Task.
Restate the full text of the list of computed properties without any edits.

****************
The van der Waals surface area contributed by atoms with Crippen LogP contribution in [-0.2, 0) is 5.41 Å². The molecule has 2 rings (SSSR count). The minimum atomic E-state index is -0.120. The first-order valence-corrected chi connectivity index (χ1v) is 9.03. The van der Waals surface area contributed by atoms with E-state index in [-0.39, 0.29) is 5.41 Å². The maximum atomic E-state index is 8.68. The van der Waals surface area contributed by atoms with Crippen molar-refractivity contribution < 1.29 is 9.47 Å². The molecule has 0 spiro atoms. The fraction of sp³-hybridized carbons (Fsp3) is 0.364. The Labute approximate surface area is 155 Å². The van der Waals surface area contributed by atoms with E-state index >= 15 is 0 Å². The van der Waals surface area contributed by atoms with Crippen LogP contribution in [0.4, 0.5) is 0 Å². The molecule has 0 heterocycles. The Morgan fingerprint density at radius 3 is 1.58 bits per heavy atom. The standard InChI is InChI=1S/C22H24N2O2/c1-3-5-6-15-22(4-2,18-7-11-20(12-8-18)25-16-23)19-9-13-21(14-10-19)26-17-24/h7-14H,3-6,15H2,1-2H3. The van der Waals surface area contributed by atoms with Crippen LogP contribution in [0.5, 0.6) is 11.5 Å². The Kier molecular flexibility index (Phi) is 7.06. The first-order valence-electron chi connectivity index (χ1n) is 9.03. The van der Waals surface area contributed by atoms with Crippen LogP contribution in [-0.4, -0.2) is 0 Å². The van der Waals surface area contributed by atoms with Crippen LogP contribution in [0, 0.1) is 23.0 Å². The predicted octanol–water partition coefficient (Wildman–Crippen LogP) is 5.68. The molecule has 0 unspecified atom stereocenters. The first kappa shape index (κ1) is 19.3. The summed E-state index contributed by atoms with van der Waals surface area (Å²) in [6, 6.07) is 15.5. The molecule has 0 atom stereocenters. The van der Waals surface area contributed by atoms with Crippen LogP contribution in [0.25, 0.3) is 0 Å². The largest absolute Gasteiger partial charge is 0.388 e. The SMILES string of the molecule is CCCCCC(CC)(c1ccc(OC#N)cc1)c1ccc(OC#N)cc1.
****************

The van der Waals surface area contributed by atoms with Crippen LogP contribution in [-0.2, 0) is 5.41 Å². The molecule has 2 rings (SSSR count). The minimum atomic E-state index is -0.120. The first-order valence-corrected chi connectivity index (χ1v) is 9.03. The van der Waals surface area contributed by atoms with E-state index in [-0.39, 0.29) is 5.41 Å². The maximum atomic E-state index is 8.68. The van der Waals surface area contributed by atoms with Crippen molar-refractivity contribution < 1.29 is 9.47 Å². The molecule has 0 spiro atoms. The fraction of sp³-hybridized carbons (Fsp3) is 0.364. The Labute approximate surface area is 155 Å². The van der Waals surface area contributed by atoms with E-state index >= 15 is 0 Å². The van der Waals surface area contributed by atoms with Crippen LogP contribution in [0.4, 0.5) is 0 Å². The molecule has 0 heterocycles. The Morgan fingerprint density at radius 3 is 1.58 bits per heavy atom. The standard InChI is InChI=1S/C22H24N2O2/c1-3-5-6-15-22(4-2,18-7-11-20(12-8-18)25-16-23)19-9-13-21(14-10-19)26-17-24/h7-14H,3-6,15H2,1-2H3. The van der Waals surface area contributed by atoms with Crippen LogP contribution in [0.5, 0.6) is 11.5 Å². The Kier molecular flexibility index (Phi) is 7.06. The first-order valence-electron chi connectivity index (χ1n) is 9.03. The van der Waals surface area contributed by atoms with Crippen LogP contribution in [-0.4, -0.2) is 0 Å². The van der Waals surface area contributed by atoms with Crippen LogP contribution in [0, 0.1) is 23.0 Å². The predicted octanol–water partition coefficient (Wildman–Crippen LogP) is 5.68. The molecule has 0 unspecified atom stereocenters. The first kappa shape index (κ1) is 19.3. The summed E-state index contributed by atoms with van der Waals surface area (Å²) in [6, 6.07) is 15.5. The molecule has 0 atom stereocenters. The van der Waals surface area contributed by atoms with Crippen LogP contribution in [0.25, 0.3) is 0 Å². The largest absolute Gasteiger partial charge is 0.388 e. The SMILES string of the molecule is CCCCCC(CC)(c1ccc(OC#N)cc1)c1ccc(OC#N)cc1.